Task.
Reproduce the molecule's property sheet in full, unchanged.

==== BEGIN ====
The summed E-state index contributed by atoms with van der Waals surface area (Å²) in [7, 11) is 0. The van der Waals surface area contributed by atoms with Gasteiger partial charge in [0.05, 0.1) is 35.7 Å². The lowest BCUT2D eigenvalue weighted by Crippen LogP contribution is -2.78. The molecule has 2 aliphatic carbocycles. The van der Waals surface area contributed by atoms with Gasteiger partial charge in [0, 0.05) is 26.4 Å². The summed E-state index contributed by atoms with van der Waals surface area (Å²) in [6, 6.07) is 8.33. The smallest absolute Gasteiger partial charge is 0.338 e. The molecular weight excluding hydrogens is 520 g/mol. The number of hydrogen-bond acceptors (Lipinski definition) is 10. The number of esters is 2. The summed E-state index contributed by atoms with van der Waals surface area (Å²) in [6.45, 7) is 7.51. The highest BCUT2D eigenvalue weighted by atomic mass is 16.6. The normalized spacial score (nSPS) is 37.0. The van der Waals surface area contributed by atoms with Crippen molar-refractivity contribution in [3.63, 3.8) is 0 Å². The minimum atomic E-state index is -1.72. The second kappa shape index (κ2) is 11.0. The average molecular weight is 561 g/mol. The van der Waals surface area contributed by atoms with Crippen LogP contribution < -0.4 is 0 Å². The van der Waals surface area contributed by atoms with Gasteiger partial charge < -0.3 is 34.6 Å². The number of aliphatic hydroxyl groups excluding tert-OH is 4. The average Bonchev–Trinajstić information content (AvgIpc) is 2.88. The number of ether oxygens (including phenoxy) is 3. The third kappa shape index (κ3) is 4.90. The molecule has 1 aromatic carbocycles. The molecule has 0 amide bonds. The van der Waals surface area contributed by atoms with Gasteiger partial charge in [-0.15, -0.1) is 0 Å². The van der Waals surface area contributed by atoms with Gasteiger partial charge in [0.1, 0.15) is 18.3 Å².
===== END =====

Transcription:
The summed E-state index contributed by atoms with van der Waals surface area (Å²) in [7, 11) is 0. The van der Waals surface area contributed by atoms with Gasteiger partial charge in [0.05, 0.1) is 35.7 Å². The lowest BCUT2D eigenvalue weighted by Crippen LogP contribution is -2.78. The molecule has 2 aliphatic carbocycles. The van der Waals surface area contributed by atoms with Gasteiger partial charge in [0, 0.05) is 26.4 Å². The summed E-state index contributed by atoms with van der Waals surface area (Å²) in [6, 6.07) is 8.33. The smallest absolute Gasteiger partial charge is 0.338 e. The molecular weight excluding hydrogens is 520 g/mol. The number of hydrogen-bond acceptors (Lipinski definition) is 10. The number of esters is 2. The summed E-state index contributed by atoms with van der Waals surface area (Å²) in [6.45, 7) is 7.51. The highest BCUT2D eigenvalue weighted by atomic mass is 16.6. The normalized spacial score (nSPS) is 37.0. The van der Waals surface area contributed by atoms with Crippen molar-refractivity contribution in [3.63, 3.8) is 0 Å². The minimum atomic E-state index is -1.72. The second kappa shape index (κ2) is 11.0. The average molecular weight is 561 g/mol. The van der Waals surface area contributed by atoms with Crippen LogP contribution < -0.4 is 0 Å². The van der Waals surface area contributed by atoms with Gasteiger partial charge < -0.3 is 34.6 Å². The number of aliphatic hydroxyl groups excluding tert-OH is 4. The average Bonchev–Trinajstić information content (AvgIpc) is 2.88. The number of ether oxygens (including phenoxy) is 3. The third kappa shape index (κ3) is 4.90. The molecule has 1 aromatic carbocycles. The molecule has 0 amide bonds. The van der Waals surface area contributed by atoms with Gasteiger partial charge in [-0.15, -0.1) is 0 Å². The van der Waals surface area contributed by atoms with Gasteiger partial charge in [0.1, 0.15) is 18.3 Å².